First Impressions from Facial Expressions
Don’t judge a book by it’s cover
Everyone knows that we shouldn’t ‘judge a book by its cover’, but unfortunately, that is exactly what we all do, intentionally or not, consciously or not; within the first 39 milliseconds of meeting someone, we have formed our first impressions (Bar, Neta, Linz, (2006) Very First Impressions, Emotion 6 (2): 269-278).
The dimensions of the face are what can make someone look dominant, trustworthy, or attractive and slight changers to these dimensions can affect whether someone finds you approachable, intimidating, intelligent, or untrustworthy.
According to Dr Tom Hartley, there are three dimensions of a first impression:
- Approachability – how approachable is this person? Will they help me? Will they hinder me?
- Dominance – how capable are they of carrying out their intentions?
- Attractiveness – is this person a potential romantic partner? Are they young and good looking?
However, studies suggest that these first impressions can be deeply misleading. A study by Alexander Todorov of Princeton University on people’s first impressions based on still photographs suggests that there is not a static link between face and personality.
“The face is not a still image frozen in time but rather a constantly shifting stream of expressions that convey different mental states” write Todorov and his colleague Jenny Porter. So why do we form opinions so quickly?
It’s something we picked up from childhood, possibly even infancy. A study, published in Psychological Science, found that children as young as three form first impressions based on facial expressions, judging a person’s characteristics such as trustworthiness and competence by looking at their face.
Infants learn to read facial expressions, with activity in the left temporal region of the brain activated by processing positive faces and the right activated by processing negative expressions. This has been linked to our basic survival instincts; positive expressions convey a pleasant meaning, whereas negative expressions convey danger.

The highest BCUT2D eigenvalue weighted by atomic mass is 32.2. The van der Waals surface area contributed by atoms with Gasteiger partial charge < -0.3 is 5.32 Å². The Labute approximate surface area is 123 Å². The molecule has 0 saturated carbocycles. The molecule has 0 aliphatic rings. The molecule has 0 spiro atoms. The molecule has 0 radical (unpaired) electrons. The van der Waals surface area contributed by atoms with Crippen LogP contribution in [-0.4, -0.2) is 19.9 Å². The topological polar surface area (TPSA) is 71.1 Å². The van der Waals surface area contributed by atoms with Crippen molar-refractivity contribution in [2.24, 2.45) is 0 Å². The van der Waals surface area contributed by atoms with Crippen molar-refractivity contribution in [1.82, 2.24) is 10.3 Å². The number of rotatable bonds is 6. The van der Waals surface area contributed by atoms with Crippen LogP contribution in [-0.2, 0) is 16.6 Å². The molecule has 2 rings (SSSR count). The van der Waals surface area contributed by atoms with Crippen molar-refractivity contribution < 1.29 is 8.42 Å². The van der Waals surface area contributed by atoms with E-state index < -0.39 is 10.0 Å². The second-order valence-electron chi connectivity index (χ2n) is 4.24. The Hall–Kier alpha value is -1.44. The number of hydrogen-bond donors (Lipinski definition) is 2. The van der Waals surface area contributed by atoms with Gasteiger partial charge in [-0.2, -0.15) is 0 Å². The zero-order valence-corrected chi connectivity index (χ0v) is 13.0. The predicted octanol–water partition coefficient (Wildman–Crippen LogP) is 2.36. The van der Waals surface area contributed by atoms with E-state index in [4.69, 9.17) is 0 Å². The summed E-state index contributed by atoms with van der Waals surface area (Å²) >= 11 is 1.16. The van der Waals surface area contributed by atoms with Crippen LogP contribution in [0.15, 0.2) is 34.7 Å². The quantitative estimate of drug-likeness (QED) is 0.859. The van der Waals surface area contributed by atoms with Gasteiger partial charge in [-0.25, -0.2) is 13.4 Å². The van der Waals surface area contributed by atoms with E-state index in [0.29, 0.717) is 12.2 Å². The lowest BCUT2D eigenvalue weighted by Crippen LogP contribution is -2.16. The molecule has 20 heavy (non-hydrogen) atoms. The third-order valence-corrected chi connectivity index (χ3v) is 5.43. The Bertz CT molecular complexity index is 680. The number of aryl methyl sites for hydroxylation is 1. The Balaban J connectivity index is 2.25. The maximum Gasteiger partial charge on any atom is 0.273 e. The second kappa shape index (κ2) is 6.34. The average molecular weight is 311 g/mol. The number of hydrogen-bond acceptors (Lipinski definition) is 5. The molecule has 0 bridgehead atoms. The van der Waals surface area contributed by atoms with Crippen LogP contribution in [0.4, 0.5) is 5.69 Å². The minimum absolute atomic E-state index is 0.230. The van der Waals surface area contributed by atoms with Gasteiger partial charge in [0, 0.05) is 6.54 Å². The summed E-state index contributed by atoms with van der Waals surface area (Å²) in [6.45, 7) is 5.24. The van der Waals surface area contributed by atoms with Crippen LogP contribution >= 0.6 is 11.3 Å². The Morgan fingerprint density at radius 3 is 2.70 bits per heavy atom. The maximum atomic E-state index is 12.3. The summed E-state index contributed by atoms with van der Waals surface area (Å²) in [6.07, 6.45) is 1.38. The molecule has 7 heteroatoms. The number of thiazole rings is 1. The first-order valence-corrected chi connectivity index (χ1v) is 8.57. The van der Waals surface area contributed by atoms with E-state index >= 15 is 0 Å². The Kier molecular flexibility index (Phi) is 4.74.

Reading facial expressions and making judgements based on them is actually acquired behaviour, something we have honed from infancy. However, in this day and age, with a daily assault of photos of people on social media, this actually might be of detriment to us. Not only in the sense that you can falsely make a judgement about someone based purely on a profile picture, but that people can also manipulate you into falsely believing that they possess certain characteristics such as trustworthiness by a well-chosen (or photoshopped) image. Alternatively, you may be putting a bad or negative image of yourself out there, and based on how quickly people form first impressions, one poorly chosen photo on your Facebook or LinkedIn page may even be enough to influence the first (and sometimes lasting) impression of a potential employer, colleague or friend.
The QRi team x
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